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Employment Effects of Unconventional Monetary Policy : Evidence from QE

Author

Listed:
  • Stephan Luck
  • Thomas Zimmermann

Abstract

This paper investigates the effect of the Federal Reserve's unconventional monetary policy on employment via a bank lending channel. We find that banks with higher mortgage-backed securities holdings issued relatively more loans after the first and third rounds of quantitative easing (QE1 and QE3). While additional volume is concentrated in refinanced mortgages after QE1, increases are driven by newly originated home purchase mortgages and additional commercial and industrial lending after QE3. Using spatial variation, we show that regions with a high share of affected banks experienced stronger employment growth after both, QE1 and QE3. While the ability of households to refinance mortgages after QE1 spurred local demand, the resulting additional employment growth was relatively weak and confined to the non-tradable goods sector. In contrast, the increase in overall employment after QE3 is sizable and can be attributed to the supply of additional credit to firms. To s upport this finding, we use new confidential loan-level data to show that firms with stronger ties to affected banks increased employment and capital investment more after QE3. Altogether, our findings suggest that unconventional monetary policy can, similar to conventional monetary policy, affect real economic outcomes.

Suggested Citation

  • Stephan Luck & Thomas Zimmermann, 2018. "Employment Effects of Unconventional Monetary Policy : Evidence from QE," Finance and Economics Discussion Series 2018-071, Board of Governors of the Federal Reserve System (US).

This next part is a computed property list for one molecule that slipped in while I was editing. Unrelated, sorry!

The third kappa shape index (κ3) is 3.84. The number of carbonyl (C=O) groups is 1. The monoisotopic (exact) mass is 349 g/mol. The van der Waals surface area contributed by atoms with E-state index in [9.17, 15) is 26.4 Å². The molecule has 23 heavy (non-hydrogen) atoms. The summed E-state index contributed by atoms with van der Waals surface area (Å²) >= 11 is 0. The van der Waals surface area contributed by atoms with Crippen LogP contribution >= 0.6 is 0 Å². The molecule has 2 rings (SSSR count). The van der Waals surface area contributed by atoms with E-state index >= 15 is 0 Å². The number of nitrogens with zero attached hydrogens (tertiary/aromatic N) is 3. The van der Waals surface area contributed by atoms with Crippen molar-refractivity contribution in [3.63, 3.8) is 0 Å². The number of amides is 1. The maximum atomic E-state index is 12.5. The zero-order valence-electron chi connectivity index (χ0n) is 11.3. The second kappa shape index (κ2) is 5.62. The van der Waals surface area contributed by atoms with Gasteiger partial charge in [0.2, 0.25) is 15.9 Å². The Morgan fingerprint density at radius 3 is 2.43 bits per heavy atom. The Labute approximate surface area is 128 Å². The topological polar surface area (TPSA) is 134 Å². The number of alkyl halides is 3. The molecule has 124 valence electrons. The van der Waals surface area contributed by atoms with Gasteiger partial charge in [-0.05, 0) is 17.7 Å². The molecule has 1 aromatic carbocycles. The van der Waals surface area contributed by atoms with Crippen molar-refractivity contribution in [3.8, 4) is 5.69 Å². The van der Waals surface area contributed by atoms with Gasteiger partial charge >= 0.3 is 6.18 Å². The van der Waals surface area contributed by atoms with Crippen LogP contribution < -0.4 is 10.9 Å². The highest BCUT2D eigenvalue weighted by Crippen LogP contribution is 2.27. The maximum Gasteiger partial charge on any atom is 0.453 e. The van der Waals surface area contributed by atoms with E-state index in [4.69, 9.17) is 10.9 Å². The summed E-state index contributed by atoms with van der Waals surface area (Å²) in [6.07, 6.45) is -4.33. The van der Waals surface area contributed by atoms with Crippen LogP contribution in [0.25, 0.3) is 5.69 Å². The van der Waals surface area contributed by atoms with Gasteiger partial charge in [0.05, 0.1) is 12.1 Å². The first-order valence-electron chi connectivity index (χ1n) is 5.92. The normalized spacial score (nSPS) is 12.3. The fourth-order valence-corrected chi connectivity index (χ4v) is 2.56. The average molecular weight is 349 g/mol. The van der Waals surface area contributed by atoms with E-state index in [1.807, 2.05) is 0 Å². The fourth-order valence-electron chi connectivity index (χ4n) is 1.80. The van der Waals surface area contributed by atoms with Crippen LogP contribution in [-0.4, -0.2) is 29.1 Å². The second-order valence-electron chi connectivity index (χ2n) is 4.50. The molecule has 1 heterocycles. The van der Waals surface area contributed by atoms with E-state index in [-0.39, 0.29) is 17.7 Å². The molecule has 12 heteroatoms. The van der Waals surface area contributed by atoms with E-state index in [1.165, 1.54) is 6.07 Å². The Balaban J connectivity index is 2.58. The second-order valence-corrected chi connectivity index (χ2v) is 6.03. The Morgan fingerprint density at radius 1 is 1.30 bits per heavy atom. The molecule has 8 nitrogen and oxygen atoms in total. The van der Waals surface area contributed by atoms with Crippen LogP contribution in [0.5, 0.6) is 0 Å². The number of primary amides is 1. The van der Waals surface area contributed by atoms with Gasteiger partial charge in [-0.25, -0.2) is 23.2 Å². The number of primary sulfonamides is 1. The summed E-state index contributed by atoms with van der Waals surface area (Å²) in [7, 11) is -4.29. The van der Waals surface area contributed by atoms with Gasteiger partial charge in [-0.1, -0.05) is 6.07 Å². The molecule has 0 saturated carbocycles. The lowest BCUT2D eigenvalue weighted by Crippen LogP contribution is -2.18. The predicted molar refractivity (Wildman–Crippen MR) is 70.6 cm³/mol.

• Handle: RePEc:fip:fedgfe:2018-71
    DOI: 10.17016/FEDS.2018.071
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    File URL: https://www.federalreserve.gov/econres/feds/files/2018071pap.pdf
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    References listed on IDEAS

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    Citations

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    Cited by:

    1. Cumming, Fergus, 2018. "Mortgages, cash-flow shocks and local employment," Bank of England working papers 773, Bank of England.
    2. Martina Jasova & Caterina Mendicino & Dominik Supera, 2018. "Rollover Risk and Bank Lending Behavior: Evidence from Unconventional Central Bank Liquidity," 2018 Meeting Papers 500, Society for Economic Dynamics.
    3. Goetz, Martin, 2019. "Financing conditions and toxic emissions," SAFE Working Paper Series 254, Research Center SAFE - Sustainable Architecture for Finance in Europe, Goethe University Frankfurt.
    4. Kenneth N. Kuttner, 2018. "Outside the Box: Unconventional Monetary Policy in the Great Recession and Beyond," Department of Economics Working Papers 2018-04, Department of Economics, Williams College.
    5. repec:eee:jbfina:v:99:y:2019:i:c:p:222-236 is not listed on IDEAS
    6. Arikan, Cengiz & Yalcin, Yeliz, 2017. "Do The Countries’ Monetary Policies Have Spatial Impact?," MPRA Paper 83407, University Library of Munich, Germany.

    More about this item

    Keywords

    Bank Lending ; Central Banking ; Employment ; Financial Crisis ; Quantitative Easing ; Real Effects ; Unconventional Monetary Policy;

    JEL classification:

    • E4 - Macroeconomics and Monetary Economics - - Money and Interest Rates
    • E00 - Macroeconomics and Monetary Economics - - General - - - General
    • E5 - Macroeconomics and Monetary Economics - - Monetary Policy, Central Banking, and the Supply of Money and Credit
    • G00 - Financial Economics - - General - - - General
    • G21 - Financial Economics - - Financial Institutions and Services - - - Banks; Other Depository Institutions; Micro Finance Institutions; Mortgages

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